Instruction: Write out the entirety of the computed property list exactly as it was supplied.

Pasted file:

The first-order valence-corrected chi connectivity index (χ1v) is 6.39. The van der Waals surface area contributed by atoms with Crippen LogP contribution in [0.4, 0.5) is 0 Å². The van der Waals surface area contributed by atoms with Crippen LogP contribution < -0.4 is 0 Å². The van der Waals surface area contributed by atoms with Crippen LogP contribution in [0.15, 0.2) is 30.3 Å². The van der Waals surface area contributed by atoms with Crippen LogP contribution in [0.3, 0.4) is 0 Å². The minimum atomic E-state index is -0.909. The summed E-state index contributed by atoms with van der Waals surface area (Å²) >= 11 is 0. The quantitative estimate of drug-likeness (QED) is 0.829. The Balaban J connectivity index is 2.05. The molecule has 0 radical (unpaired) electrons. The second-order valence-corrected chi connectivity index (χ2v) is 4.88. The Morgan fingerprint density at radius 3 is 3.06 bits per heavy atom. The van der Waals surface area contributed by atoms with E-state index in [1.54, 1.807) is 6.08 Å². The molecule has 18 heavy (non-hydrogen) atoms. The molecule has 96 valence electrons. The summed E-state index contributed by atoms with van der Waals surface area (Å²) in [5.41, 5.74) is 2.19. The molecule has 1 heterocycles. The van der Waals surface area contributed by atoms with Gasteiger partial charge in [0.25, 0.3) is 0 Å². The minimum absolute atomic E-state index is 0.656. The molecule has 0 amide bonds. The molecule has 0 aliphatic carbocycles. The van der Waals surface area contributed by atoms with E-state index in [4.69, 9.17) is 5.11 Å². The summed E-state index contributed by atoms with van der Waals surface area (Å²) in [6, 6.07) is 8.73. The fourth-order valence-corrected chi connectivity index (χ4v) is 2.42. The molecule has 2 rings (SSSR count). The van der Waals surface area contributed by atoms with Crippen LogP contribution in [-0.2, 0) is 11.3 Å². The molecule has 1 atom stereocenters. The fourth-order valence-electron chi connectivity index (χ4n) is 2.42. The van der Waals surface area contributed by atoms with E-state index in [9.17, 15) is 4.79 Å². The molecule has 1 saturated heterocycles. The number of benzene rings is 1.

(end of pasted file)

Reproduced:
The first-order valence-corrected chi connectivity index (χ1v) is 6.39. The van der Waals surface area contributed by atoms with Crippen LogP contribution in [0.4, 0.5) is 0 Å². The van der Waals surface area contributed by atoms with Crippen LogP contribution < -0.4 is 0 Å². The van der Waals surface area contributed by atoms with Crippen LogP contribution in [0.15, 0.2) is 30.3 Å². The van der Waals surface area contributed by atoms with Crippen LogP contribution in [0.3, 0.4) is 0 Å². The minimum atomic E-state index is -0.909. The summed E-state index contributed by atoms with van der Waals surface area (Å²) >= 11 is 0. The quantitative estimate of drug-likeness (QED) is 0.829. The Balaban J connectivity index is 2.05. The molecule has 0 radical (unpaired) electrons. The second-order valence-corrected chi connectivity index (χ2v) is 4.88. The Morgan fingerprint density at radius 3 is 3.06 bits per heavy atom. The van der Waals surface area contributed by atoms with E-state index in [1.54, 1.807) is 6.08 Å². The molecule has 18 heavy (non-hydrogen) atoms. The molecule has 96 valence electrons. The summed E-state index contributed by atoms with van der Waals surface area (Å²) in [5.41, 5.74) is 2.19. The molecule has 1 heterocycles. The van der Waals surface area contributed by atoms with Gasteiger partial charge in [0.25, 0.3) is 0 Å². The minimum absolute atomic E-state index is 0.656. The molecule has 0 amide bonds. The molecule has 0 aliphatic carbocycles. The van der Waals surface area contributed by atoms with E-state index in [4.69, 9.17) is 5.11 Å². The summed E-state index contributed by atoms with van der Waals surface area (Å²) in [6, 6.07) is 8.73. The fourth-order valence-corrected chi connectivity index (χ4v) is 2.42. The molecule has 2 rings (SSSR count). The van der Waals surface area contributed by atoms with Crippen LogP contribution in [-0.2, 0) is 11.3 Å². The molecule has 1 atom stereocenters. The fourth-order valence-electron chi connectivity index (χ4n) is 2.42. The van der Waals surface area contributed by atoms with E-state index in [9.17, 15) is 4.79 Å². The molecule has 1 saturated heterocycles. The number of benzene rings is 1.